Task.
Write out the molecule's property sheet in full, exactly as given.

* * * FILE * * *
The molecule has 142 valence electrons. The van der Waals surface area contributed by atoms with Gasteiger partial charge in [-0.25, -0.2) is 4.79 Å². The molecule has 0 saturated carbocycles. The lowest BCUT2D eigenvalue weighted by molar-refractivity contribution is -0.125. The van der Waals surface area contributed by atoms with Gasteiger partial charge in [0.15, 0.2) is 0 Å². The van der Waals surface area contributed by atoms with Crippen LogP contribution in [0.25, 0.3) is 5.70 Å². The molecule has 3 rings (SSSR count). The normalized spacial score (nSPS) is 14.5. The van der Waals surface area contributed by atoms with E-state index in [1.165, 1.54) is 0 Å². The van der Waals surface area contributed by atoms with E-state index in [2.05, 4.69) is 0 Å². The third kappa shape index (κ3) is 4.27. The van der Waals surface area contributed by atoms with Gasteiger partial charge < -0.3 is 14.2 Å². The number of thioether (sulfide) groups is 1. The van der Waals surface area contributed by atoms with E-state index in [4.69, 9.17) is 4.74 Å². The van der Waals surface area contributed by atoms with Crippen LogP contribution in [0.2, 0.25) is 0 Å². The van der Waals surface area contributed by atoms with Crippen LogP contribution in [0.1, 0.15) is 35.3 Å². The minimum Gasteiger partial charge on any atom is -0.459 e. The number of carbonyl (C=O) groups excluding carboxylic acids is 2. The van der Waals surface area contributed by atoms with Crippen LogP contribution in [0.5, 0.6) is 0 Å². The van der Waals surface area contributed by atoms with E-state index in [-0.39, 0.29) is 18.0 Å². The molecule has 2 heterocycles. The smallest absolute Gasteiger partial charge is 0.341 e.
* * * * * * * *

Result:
The molecule has 142 valence electrons. The van der Waals surface area contributed by atoms with Gasteiger partial charge in [-0.25, -0.2) is 4.79 Å². The molecule has 0 saturated carbocycles. The lowest BCUT2D eigenvalue weighted by molar-refractivity contribution is -0.125. The van der Waals surface area contributed by atoms with Gasteiger partial charge in [0.15, 0.2) is 0 Å². The van der Waals surface area contributed by atoms with Crippen LogP contribution in [0.25, 0.3) is 5.70 Å². The molecule has 3 rings (SSSR count). The normalized spacial score (nSPS) is 14.5. The van der Waals surface area contributed by atoms with E-state index in [1.165, 1.54) is 0 Å². The van der Waals surface area contributed by atoms with E-state index in [2.05, 4.69) is 0 Å². The third kappa shape index (κ3) is 4.27. The van der Waals surface area contributed by atoms with Gasteiger partial charge < -0.3 is 14.2 Å². The number of thioether (sulfide) groups is 1. The van der Waals surface area contributed by atoms with E-state index in [4.69, 9.17) is 4.74 Å². The van der Waals surface area contributed by atoms with Crippen LogP contribution in [0.2, 0.25) is 0 Å². The van der Waals surface area contributed by atoms with Crippen LogP contribution in [0.1, 0.15) is 35.3 Å². The minimum Gasteiger partial charge on any atom is -0.459 e. The number of carbonyl (C=O) groups excluding carboxylic acids is 2. The van der Waals surface area contributed by atoms with Crippen LogP contribution in [0.5, 0.6) is 0 Å². The van der Waals surface area contributed by atoms with E-state index in [-0.39, 0.29) is 18.0 Å². The molecule has 2 heterocycles. The smallest absolute Gasteiger partial charge is 0.341 e.